consumers identify with their products

To the extent that consumers accept as their own views various messages offered up by marketers, individuals become little more than purchasing patterns: collections of brand preferences and demographic data.  Individuals are branded by marketing, as with a branding iron.  The degree to which this understanding of the individual has become normalized in contemporary society is revealed by the phraseology of politicians in describing the population: politicians talk about consumers with far greater frequency than they talk about citizens.

The phenomenon of brand-identification has social consequences as well: the “Twitter revolution” has seamlessly spread to the American social realm.  That #Occupy Wall Street incorporates into its name a convention specific to a particular commercial service quite easily goes unnoticed, and is therefore accepted without question or objection.  The revolution is an advertisement.

the revolution is an advertisement

Definitely Not Brainwashing

Friday, November 19th, 2010

 

newspaper clipping regarding controversy

In 1992, when the fictional TV character Murphy Brown encountered a common real-life situation — that of conceiving a child out of wedlock — there was a national uproar.  The vice president of the United States even chimed in, saying that this was an example of the moral deterioration of society.

When Bristol Palin, the real-life daughter of former vice-presidential nominee Sarah Palin, conceived a child out of wedlock as a teenager, she was treated as a celebrity, and subsequently earned a spot on the reality TV show “Dancing with the Stars.”  Due to audience voting, Bristol Palin remains in the competition while superior dancers are eliminated.

 

Source of newspaper clipping: Milwaukee Journal, May 24, 1992.

 

When Did World War III Really Start?

Wednesday, November 17th, 2010

Here, Rambo is welcomed by the Taliban at a terrorist training camp:

Rambo is in Afghanstan to lend material support to Osama bin Laden’s friends, the CIA (under State Department cover):

 

Source: Rambo III

Human Obsolescence

Tuesday, October 26th, 2010

Old Navy Aerobix Victims.
Comprising a long-running series, these advertisements depict consumers of the advertised clothing brand as lifeless mannequins — or maybe ventriloquist dummies.  Decorated with brand-name images of historical pop stars, this particular ad culturefucks an intergenerational youth-cult theme by subversively depicting the heroes of the rockstar mannequins as mannequins also.  Different figures exhibit various classic iconographic hand gestures throughout (such as members of a crowd holding Bic lighters in the air at a rock show).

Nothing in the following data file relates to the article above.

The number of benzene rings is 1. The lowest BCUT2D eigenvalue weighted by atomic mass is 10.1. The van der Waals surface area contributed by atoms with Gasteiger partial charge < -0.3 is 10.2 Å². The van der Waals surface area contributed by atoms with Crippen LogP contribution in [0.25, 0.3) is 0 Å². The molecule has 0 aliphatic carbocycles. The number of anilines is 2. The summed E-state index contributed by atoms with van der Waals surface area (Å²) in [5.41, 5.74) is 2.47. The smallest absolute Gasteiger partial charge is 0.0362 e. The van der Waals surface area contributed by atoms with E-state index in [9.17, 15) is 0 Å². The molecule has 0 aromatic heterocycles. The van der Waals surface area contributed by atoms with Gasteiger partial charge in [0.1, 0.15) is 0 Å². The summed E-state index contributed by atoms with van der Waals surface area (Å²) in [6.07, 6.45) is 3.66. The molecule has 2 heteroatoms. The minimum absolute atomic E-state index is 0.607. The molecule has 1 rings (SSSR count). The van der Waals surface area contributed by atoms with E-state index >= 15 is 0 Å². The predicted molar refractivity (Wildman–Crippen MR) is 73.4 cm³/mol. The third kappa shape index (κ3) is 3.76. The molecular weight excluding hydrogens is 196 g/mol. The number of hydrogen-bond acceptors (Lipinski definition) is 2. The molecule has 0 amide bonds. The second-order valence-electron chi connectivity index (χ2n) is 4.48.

Machine and Inventornator.
Progress means that we exist to invent.  Also, new inventions are better, and as long as the future brings us new inventions the future means everything is better.  We are unique among the animals because we can plan for the future, and we are best off planning for the best possible future.  In the future, our planning will bring us technology that does much of what we do better than we can do it ourselves.  “Microsoft gives me the family nature never could.”
Google Will Make You a Robot in 13 Easy Steps.
During a boardroom meeting, a young, hip, executive meatbag’s telephone transforms him into a machine.  Given the genealogy (or demonology) of the public relations industry and the freudian characteristics of technological prosthetics, the emphasis on this particular Brand of efficiency facilitated by connectivity is perhaps not incidental to the iconology of the advertisement.  Agents swarm the cloud.  “Whose brain are yours today?”  Google have been secretly working on an automobile that drives itself through traffic.  Progress is when the car decides where to drive.
An ad for a psychiatric medication that depicts the patient as a mechanical wind-up doll.
This same visual metaphor has appeared in other ads for the same pill.  The first third of the spot is about the symptoms this psychotropic drug is meant to treat. The second two-thirds are about how this advanced pill can make you into a robot even if science doesn’t really know how, and what side-effects you might expect from ingesting this substance regularly.  The visual subtext says: you will feel better when you stop being a robot and start treating life like the Game modern sociologists say it is.  Ask your HMO for a list of licensed drug dealers in your family-friendly neighborhood.

Marketing Politics

Wednesday, November 26th, 2008

I made my fortune selling Barack Obama t-shirts. Democracy rules!

Barack Obama T-Shirt